In stratum lacunosum-moleculare the distal dendritic tufts of pyramidal cells are innervated by glutamatergic input from the entorhinal cortex (Amaral & Witter, 1989) and by thalamic input, mostly from the nucleus reuniens (Dolleman-van der Weel & Witter, 1996). Both of these pathways also innervate interneurones, but whether they have preference for certain types is unknown. There is a significant entorhinal input to stratum oriens, but it is not known if these axons originate from the same populations of entorhinal cells that innervate mostly str. lacunosum-moleculare. The synaptic targets of the boutons of entorhinal axons outside str. lacunosum-moleculare are also unknown. Some of these fibres turn radially and pass through the pyramidal layer, then join the more numerous axons in str. lacunosum-moleculare. On the way, they make synapses also in str. radiatum.

The fourth glutamatergic input comes from the local axon collaterals of CA1 pyramidal cells, mostly forming boutons in stratum oriens and innervating both pyramidal basal dendrites (Deuchars & Thomson, 1996) and interneurones (Buhl et al. 1994). The fifth input, which is likely to be glutamatergic and mostly terminates in stratum oriens, is from the amygdala with as yet unknown synaptic targets (Pikkarainen et al. 1999).

From the above it follows that each layer contains boutons from several distinct populations of  glutamatergic presynaptic cell, even though one input may provide the majority of synapses. For example, stratum radiatum has glutamatergic boutons mostly form CA3 pyramidal cells, but local axon collateral of pyramidal cells located in this layer and entorhinal afferents also contribute. In stratum oriens, boutons of CA3 pyramids, CA1 pyramids, entorhinal and amygdala afferents are mixed, even though most glutamatergic synapses are probably formed by CA3 axons. The minor populations may not be statistically distributed amongst all potential glutamatergic targets, but they may innervate specifically only certain pyramidal cells or interneurones. Very little data exist on this issue, but one example shows that direct tests are necessary to explain the roles of particular connections. The so called O-LM GABAergic interneurone with dendrites restricted to stratum oriens (Fig. 1) receives at least 70% of its glutamatergic input from CA1 pyramidal cells (Blasco-Ibanez & Freund, 1995), although CA3 pyramidal boutons probably form a much larger fraction of synapses in this layer.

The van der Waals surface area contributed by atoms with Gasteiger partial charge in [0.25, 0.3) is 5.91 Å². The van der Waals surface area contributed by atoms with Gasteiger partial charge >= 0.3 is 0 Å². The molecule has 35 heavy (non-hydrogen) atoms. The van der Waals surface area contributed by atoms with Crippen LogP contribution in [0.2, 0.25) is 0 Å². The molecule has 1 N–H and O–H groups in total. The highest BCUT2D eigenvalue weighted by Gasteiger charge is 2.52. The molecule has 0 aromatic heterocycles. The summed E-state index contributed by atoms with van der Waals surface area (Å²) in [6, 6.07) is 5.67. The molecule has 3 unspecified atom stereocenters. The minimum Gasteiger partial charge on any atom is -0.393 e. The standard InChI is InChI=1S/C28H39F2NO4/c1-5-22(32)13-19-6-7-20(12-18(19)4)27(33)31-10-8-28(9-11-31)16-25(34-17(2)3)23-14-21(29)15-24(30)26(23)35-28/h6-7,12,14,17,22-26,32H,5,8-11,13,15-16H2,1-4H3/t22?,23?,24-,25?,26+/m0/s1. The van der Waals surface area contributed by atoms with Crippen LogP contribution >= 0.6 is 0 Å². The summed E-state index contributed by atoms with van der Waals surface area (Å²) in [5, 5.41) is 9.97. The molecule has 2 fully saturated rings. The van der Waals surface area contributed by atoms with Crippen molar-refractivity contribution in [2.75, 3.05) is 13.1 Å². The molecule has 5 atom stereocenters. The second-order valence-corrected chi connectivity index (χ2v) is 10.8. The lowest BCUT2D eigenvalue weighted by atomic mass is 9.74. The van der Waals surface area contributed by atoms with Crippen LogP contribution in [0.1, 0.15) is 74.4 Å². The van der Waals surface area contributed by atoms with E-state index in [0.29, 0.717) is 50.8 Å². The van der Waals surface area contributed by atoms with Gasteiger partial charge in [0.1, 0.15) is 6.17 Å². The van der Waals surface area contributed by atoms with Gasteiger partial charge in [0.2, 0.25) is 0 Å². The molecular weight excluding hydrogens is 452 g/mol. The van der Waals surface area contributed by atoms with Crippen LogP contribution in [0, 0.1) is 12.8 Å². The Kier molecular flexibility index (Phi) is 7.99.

The GABAergic interneurones also show well recognizable laminar differences in both their dendritic and axonal arborizations. It is not accidental that Ramon y Cajal (1893) recognized specialized cells, later called basket cells, with short axons arborizing amongst the cell bodies of  pyramidal cells in the hippocampus. The basket cell then was the first inhibitory neurone identified in the brain 70 years later. Andersen et al. (1963) exploited the precise laminar organization of the axons in ingenious in vivo field potential and intracellular measurements and, based on Ramon y Cajal's drawings, concluded that the effect of basket cells was hyperpolarizing. Although the identity of the basket cell has not been questioned, the many other cell types described by Ramon y Cajal (1893) and Lorente de No (1934) have either been ignored and all non-pyramidal cells called basket cells, or non-pyramidal cells were named by the laminar location of their soma, or some other simple feature, as if that would define a cell type as outlined above. A rigorous analysis of individual cells with several methods has shown that even basket cells, as defined by terminating on pyramidal somata, belong to several distinct classes (see below), and the laminar location of an interneurone soma does not define it. We survey below the interneurone types that have been reported in the CA1 area and most likely fulfil distinct roles in the CA1 hippocampal network. Homologous cells may have similar roles throughout the cortex.